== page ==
I'm hoping to understand something Catholic more fully. My pastor (Reformed) has said, regarding the Eucharist:
“Grace is always conferred in the sacrament regardless of the faith of the recipient.”
What he’s meaining to do is show that Catholics believe that you receive grace (ie. salvation, or justification) just because you’re baptised, or that you receive benefits from the Eucharist just because you partake of it. Even if you are in sin or have no faith in God.
In fact, I quizzed him up on this, and gave him 2 written choices, and this is the one he picked to represent what he meant:
“Grace is always conferred to the fullest extent possible regardless of the faith of the recepient.”
The 2 choices were the 2 statements above in “…”
Now, he and I have got in 2 discussions about this. I’ve read some Aquinas on disctinctions of grace, but my pastor doesn’t care about the differences between habitual grace, sacramental grace, and actual grace, and all that. So, that’s out the door. He actually claims to have “official documents” relating to “ex opere operato” I suppose, and the Council of Trent showing that what he says is what the Catholic church teaches.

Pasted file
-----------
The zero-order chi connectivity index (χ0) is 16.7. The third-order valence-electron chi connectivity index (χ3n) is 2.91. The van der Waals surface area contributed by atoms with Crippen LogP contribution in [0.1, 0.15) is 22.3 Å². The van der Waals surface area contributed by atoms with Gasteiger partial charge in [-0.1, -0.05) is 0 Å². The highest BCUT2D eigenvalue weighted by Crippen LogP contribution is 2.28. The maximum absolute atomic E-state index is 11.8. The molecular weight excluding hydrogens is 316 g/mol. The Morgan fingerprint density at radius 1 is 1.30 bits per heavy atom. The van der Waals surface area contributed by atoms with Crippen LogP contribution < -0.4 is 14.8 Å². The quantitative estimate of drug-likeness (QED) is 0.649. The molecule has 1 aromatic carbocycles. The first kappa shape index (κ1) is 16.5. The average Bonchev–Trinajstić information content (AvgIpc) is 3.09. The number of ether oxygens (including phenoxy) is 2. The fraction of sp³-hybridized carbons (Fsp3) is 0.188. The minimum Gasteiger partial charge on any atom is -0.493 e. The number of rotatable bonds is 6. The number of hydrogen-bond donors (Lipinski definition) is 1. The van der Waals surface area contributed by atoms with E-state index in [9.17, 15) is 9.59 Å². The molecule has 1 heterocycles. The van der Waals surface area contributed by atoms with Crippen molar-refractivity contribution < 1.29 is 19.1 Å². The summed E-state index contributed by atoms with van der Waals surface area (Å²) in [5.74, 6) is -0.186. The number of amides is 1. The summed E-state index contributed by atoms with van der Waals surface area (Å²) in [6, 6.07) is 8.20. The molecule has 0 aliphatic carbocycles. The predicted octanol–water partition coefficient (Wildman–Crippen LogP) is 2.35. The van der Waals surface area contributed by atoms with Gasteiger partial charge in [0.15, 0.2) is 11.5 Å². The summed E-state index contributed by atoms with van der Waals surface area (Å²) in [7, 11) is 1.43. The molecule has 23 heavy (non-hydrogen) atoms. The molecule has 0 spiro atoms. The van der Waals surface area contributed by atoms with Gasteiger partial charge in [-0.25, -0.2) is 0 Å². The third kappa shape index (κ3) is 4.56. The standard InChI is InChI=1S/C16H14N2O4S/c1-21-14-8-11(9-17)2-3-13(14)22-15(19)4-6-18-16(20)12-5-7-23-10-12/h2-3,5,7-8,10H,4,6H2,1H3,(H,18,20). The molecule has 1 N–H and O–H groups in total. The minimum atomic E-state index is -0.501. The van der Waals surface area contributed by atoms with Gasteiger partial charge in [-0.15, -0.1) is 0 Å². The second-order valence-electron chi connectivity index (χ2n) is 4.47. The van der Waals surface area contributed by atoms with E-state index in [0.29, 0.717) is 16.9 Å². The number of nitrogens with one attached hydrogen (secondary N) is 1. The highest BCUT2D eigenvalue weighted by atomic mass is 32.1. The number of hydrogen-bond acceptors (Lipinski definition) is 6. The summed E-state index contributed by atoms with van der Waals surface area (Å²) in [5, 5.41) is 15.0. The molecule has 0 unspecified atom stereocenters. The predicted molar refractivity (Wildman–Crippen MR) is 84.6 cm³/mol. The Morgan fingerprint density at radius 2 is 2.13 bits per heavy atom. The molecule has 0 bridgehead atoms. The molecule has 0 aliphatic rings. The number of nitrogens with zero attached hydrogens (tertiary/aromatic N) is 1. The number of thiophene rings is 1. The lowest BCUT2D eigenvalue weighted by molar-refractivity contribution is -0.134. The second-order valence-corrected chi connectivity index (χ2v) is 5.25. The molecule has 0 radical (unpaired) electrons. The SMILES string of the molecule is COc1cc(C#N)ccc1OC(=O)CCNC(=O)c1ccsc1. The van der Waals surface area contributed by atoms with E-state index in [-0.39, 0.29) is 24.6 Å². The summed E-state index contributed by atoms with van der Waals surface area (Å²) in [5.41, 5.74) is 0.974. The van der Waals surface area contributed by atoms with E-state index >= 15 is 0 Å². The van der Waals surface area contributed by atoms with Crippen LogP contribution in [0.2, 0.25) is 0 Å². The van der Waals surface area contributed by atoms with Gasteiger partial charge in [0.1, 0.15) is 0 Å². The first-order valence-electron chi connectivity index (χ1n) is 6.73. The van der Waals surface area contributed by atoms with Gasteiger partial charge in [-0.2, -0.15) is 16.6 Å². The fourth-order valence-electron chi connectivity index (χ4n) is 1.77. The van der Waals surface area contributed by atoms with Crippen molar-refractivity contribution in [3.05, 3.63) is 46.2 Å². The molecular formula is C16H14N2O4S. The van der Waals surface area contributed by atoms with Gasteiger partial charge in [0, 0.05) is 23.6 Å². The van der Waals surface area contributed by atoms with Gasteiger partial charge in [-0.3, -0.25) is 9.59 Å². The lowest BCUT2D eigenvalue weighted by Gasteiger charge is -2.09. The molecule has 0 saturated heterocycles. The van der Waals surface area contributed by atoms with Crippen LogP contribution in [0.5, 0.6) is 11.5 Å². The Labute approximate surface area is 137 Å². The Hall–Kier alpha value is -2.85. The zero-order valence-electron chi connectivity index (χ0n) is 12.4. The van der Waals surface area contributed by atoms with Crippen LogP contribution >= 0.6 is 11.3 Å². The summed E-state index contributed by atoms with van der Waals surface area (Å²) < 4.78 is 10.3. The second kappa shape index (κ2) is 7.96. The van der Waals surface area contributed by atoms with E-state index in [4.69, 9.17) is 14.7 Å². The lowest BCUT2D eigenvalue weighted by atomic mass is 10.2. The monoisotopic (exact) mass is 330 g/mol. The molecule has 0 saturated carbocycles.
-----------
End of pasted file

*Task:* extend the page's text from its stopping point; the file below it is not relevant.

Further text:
Here’s what I’ve got for sources so far:
Modern CCC Catechism of the Council of Trent (great work!!) Documents of the Council of Trent (canons and all that) Pope Pius XII's "Mediator Dei"
I have been told that St. Augustine’s “Against the Donatists” is a major work where the nature of the Sacraments and Grace was developed quite a bit.
So, what do you have to say? Am I right in thinking my pastor is mistaken. p. 245-248 in my Cat. of. Council of Trent, and Trent Session 13 lead me to believe that he’s mistaken. But I realize that there’s some intricate issues involved there, and perhaps it’s not good to make a “blanket description” of this topic.